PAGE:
Mexico’s most lucrative fruit has a dark side





Avocados have made world headlines for many reasons over the last decade. From millennials spending more because of their penchant need for avocado and poached egg on toast to the vast amount of rainforest being destroyed due to farming the crop.

Michaocan is probably the biggest avocado growing region across the whole of Mexico, it brings a vast amount of employment opportunities and money to the region but it comes with a high price, mainly the increasing environmental destruction.

Since 2016 the agricultural land used to farm avocados has almost doubled from 381,000 hectares to 564,000. According to the United Nations, it's also stretching from traditional cultivation areas into mountain ranges and forests with roughly 1,000 hectares of rainforest is being destroyed in the region a year.

The growing need for cultivation of avocados is creating a diversity problem in the rainforest and contributing to large scale environmental pollution which in turn is also damaging the water cycle in the area with endemic species on the decline.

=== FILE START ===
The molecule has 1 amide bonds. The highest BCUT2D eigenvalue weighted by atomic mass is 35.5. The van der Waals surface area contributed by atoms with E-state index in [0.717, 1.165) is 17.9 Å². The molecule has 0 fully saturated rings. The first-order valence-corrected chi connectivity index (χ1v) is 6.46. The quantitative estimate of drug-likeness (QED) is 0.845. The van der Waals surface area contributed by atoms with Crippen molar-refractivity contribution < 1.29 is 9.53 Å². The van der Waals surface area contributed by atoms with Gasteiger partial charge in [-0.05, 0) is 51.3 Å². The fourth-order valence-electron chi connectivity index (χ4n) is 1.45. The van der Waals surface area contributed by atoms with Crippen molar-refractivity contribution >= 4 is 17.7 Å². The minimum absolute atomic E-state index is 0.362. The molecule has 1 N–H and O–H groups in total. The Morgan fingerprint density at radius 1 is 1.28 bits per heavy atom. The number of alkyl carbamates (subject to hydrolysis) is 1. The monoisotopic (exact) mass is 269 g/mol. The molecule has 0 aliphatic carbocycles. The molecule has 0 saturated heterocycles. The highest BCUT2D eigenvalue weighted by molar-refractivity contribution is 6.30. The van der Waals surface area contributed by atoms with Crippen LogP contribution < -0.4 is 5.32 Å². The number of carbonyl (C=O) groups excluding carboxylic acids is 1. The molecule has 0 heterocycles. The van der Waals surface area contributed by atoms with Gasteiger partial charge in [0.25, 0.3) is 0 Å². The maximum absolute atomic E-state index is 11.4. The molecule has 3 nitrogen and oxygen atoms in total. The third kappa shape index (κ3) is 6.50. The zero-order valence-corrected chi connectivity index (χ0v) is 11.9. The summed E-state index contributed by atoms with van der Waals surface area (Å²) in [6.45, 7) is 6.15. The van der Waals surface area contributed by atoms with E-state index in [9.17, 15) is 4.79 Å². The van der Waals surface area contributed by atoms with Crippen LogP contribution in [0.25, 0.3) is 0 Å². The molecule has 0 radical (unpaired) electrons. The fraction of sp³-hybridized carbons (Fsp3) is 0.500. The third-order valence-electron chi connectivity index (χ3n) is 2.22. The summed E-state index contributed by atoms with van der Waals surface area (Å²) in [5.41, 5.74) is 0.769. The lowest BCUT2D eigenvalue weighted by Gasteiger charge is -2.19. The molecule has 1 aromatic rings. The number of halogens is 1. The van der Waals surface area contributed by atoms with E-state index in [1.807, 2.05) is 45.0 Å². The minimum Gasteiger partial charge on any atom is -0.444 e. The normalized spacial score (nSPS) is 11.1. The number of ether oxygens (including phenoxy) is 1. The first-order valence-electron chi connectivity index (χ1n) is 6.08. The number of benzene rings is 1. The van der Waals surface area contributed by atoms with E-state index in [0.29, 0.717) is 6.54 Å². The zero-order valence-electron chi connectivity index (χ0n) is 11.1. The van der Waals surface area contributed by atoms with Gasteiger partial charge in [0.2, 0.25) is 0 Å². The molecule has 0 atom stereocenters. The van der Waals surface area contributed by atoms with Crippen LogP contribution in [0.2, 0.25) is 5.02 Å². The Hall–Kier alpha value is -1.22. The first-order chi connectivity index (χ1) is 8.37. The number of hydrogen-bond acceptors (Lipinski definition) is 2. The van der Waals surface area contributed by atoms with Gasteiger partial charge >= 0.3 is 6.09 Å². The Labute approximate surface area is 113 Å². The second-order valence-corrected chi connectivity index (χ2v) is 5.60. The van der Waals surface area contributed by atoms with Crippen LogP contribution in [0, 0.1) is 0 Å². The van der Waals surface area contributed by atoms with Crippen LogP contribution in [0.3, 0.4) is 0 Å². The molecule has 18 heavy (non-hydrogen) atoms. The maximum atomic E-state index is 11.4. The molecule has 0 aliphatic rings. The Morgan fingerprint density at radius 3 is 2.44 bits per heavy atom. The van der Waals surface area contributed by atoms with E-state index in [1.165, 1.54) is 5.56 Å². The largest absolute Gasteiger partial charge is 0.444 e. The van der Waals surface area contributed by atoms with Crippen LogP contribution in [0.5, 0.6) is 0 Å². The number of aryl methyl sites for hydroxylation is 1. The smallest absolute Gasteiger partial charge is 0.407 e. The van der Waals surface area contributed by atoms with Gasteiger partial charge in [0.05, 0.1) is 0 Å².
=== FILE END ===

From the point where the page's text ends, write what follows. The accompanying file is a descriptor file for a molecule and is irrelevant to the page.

Avocados are grown by farmers instead of other more less destructive crops due to the increased demand and money they can generate on the international fruit market but this has caused a spark in illegal felling of trees by small time farmers looking to make a living wage.

The Avocado craze is not over yet with estimates by the Mexican authorities pointing towards a 50% increase by 2030, that's around double the current 4.24 million tons per year.

Environmental issues are not the only worries for Mexico. Where there's money the cartel are not far behind. This has already been the case with producers being kidnapped.

Despite all the negative impacts the solution to Mexico’s Avocado problem is unfortunately not simple, millions live on low income wages which means out right banning the production would only increase poverty and abuse, whilst policing this would also be a colossal task.

Press release distributed by Pressat on behalf of Jenny Bond, on Monday 3 December, 2018. For more information subscribe and follow https://pressat.co.uk/


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Jenny Bond

Jenny Bond
0330 043 1216
jenny.bond@pressat.co.uk
http://www.pressat.co.uk
Jenny Bond is a senior reporter for Pressat's world news desk. Previously wrote for major national newspapers in Europe, more specifically France. Jenny has also spent time as a sub editor for Reach Plc.
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Mexico’s most lucrative fruit has a dark side